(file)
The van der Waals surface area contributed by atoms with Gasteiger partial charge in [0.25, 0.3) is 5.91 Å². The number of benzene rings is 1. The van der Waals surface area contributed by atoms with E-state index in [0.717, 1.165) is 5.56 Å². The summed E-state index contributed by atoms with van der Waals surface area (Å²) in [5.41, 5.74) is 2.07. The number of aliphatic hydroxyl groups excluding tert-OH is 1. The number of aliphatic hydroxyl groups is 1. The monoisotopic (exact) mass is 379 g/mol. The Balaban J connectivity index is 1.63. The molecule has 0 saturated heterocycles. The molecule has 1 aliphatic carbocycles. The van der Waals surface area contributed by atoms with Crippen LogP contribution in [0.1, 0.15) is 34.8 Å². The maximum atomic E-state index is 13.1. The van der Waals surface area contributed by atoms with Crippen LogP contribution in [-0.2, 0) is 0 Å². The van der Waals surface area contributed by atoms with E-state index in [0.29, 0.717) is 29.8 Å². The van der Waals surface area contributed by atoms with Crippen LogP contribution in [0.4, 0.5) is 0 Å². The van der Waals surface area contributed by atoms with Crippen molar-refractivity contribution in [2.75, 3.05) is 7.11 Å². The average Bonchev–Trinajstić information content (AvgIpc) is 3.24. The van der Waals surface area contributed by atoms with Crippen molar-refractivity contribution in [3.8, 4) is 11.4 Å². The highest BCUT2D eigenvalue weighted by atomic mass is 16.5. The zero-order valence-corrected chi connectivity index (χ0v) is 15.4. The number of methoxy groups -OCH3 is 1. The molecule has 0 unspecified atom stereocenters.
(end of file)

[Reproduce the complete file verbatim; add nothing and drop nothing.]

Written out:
The van der Waals surface area contributed by atoms with Gasteiger partial charge in [0.25, 0.3) is 5.91 Å². The number of benzene rings is 1. The van der Waals surface area contributed by atoms with E-state index in [0.717, 1.165) is 5.56 Å². The summed E-state index contributed by atoms with van der Waals surface area (Å²) in [5.41, 5.74) is 2.07. The number of aliphatic hydroxyl groups excluding tert-OH is 1. The number of aliphatic hydroxyl groups is 1. The monoisotopic (exact) mass is 379 g/mol. The Balaban J connectivity index is 1.63. The molecule has 0 saturated heterocycles. The molecule has 1 aliphatic carbocycles. The van der Waals surface area contributed by atoms with Crippen LogP contribution in [0.1, 0.15) is 34.8 Å². The maximum atomic E-state index is 13.1. The van der Waals surface area contributed by atoms with Crippen LogP contribution in [-0.2, 0) is 0 Å². The van der Waals surface area contributed by atoms with E-state index in [0.29, 0.717) is 29.8 Å². The van der Waals surface area contributed by atoms with Crippen LogP contribution in [0.4, 0.5) is 0 Å². The van der Waals surface area contributed by atoms with Crippen molar-refractivity contribution in [2.75, 3.05) is 7.11 Å². The average Bonchev–Trinajstić information content (AvgIpc) is 3.24. The van der Waals surface area contributed by atoms with Crippen molar-refractivity contribution in [3.8, 4) is 11.4 Å². The highest BCUT2D eigenvalue weighted by atomic mass is 16.5. The zero-order valence-corrected chi connectivity index (χ0v) is 15.4. The number of methoxy groups -OCH3 is 1. The molecule has 0 unspecified atom stereocenters.